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What is the purpose of 5 days of no working out prior to NAMI?

#1
Question is in the topic, I'm just wondering if anyone can shed some light on this. I'm heading down to Pensacola on Sunday for my flight physical (finally), and then I'll be contracting shortly after. Due to some work obligations I already had to miss 5 days at the gym, so I'm anxious not to miss any more than I need to. Does anyone know if the 5 day rule is just to make sure we don't show up with a lingering injury, or is it related to how our blood tests results may come back? My dad is a doctor and when I asked him he had no idea why physical activity would affect the checkup, especially when the patient is used to working out daily. If this has been asked before I apologize, I just couldn't find anything! Any Info is appreciated, I just want to see if I can still go for easy runs/light workouts or if no activity at all is necessary. Thanks in advance for the help as well as all the other information I've learned on here.
 

picklesuit

Shit, I'm lost again...
pilot
Contributor
#2
Probably liver byproducts in the urine/bloodstream. Purposely inflicting tissue damage and forcing your body to heal it (getting swole) can throw off your blood work.
 

Pags

Well-Known Member
pilot
#3
Question is in the topic, I'm just wondering if anyone can shed some light on this. I'm heading down to Pensacola on Sunday for my flight physical (finally), and then I'll be contracting shortly after. Due to some work obligations I already had to miss 5 days at the gym, so I'm anxious not to miss any more than I need to. Does anyone know if the 5 day rule is just to make sure we don't show up with a lingering injury, or is it related to how our blood tests results may come back? My dad is a doctor and when I asked him he had no idea why physical activity would affect the checkup, especially when the patient is used to working out daily. If this has been asked before I apologize, I just couldn't find anything! Any Info is appreciated, I just want to see if I can still go for easy runs/light workouts or if no activity at all is necessary. Thanks in advance for the help as well as all the other information I've learned on here.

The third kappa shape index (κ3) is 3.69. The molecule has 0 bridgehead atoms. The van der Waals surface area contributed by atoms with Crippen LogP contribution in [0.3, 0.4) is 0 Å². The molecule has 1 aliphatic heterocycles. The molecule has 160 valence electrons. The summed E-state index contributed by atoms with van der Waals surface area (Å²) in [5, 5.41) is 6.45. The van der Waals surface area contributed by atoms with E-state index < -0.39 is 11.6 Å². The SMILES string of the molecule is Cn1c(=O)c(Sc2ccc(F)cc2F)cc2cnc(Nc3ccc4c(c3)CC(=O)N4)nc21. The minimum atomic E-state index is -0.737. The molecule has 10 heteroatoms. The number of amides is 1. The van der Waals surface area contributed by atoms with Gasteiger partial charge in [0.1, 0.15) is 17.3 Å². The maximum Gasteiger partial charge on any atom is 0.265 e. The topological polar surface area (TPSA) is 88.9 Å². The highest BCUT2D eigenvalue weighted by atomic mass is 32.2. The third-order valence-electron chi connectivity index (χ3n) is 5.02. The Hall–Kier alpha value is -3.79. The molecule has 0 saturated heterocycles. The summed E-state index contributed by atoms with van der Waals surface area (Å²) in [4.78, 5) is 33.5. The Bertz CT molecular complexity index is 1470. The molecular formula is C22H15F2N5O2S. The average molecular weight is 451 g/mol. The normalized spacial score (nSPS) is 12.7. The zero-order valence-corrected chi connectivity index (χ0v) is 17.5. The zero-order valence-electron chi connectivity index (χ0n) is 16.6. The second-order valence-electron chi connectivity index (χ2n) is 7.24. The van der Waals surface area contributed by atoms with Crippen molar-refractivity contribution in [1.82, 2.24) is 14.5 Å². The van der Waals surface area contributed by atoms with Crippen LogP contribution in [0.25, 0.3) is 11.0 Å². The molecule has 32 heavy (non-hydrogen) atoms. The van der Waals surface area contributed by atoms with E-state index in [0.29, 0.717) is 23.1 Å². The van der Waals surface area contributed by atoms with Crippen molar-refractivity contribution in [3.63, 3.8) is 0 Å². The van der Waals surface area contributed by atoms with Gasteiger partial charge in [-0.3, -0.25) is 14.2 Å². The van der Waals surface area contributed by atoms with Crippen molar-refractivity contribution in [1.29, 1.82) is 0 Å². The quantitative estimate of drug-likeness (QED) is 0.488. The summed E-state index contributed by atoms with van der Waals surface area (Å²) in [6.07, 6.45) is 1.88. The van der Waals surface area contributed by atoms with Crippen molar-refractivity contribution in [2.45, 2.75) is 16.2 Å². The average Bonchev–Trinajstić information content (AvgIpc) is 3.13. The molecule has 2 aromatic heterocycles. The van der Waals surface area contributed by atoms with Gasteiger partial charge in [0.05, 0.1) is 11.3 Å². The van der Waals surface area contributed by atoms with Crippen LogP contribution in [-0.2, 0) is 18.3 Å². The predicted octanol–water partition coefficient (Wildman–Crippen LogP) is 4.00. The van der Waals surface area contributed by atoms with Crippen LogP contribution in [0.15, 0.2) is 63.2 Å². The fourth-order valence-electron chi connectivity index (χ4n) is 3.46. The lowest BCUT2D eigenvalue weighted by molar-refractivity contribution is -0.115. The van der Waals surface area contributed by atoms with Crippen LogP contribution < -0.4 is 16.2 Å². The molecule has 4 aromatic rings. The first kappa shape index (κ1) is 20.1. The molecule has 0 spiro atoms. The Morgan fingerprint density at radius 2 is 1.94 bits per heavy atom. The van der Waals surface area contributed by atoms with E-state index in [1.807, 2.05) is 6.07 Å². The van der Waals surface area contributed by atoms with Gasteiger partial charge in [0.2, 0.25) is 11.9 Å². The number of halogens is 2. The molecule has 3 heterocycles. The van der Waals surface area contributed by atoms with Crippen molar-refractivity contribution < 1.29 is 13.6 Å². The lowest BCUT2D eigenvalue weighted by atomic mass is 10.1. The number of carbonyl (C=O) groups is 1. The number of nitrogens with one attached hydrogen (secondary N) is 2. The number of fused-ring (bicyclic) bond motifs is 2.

Just do what you're told. Missing a few days isn't the end of the world.
 

TimeBomb

Noise, vibration and harshness
#5
Pickle has it. Strenuous exercise can raise levels of "liver enzymes" in the blood. The enzymes are also contained in muscle, so a bit of muscle damage causes higher level of these enzymes in the blood. Giant workouts can also cause blood and protein to show up in the urine. Save yourself a lot of potential pain and take the advice. Any abnormality in your blood/urine has to get worked up, and the closer the look, the greater the chance of finding something unrelated but disqualifying.
R/
 

picklesuit

Shit, I'm lost again...
pilot
Contributor
#8
Pickle has it. Strenuous exercise can raise levels of "liver enzymes" in the blood. The enzymes are also contained in muscle, so a bit of muscle damage causes higher level of these enzymes in the blood. Giant workouts can also cause blood and protein to show up in the urine. Save yourself a lot of potential pain and take the advice. Any abnormality in your blood/urine has to get worked up, and the closer the look, the greater the chance of finding something unrelated but disqualifying.
R/
Hah!
Not bad for an Animal Science major 15 years after I got my degree...
Guess I haven’t killed ALL of those penguins.
Pickle
 
#9
Just for anyone else who comes along asking the same question, I got an official answer when I was down in Pensacola. Working out and other strenuous activities leave trace amounts of red blood cells in your urine, which apparently can be caused by other bad stuff, so they want as little RBC's in your urine as possible.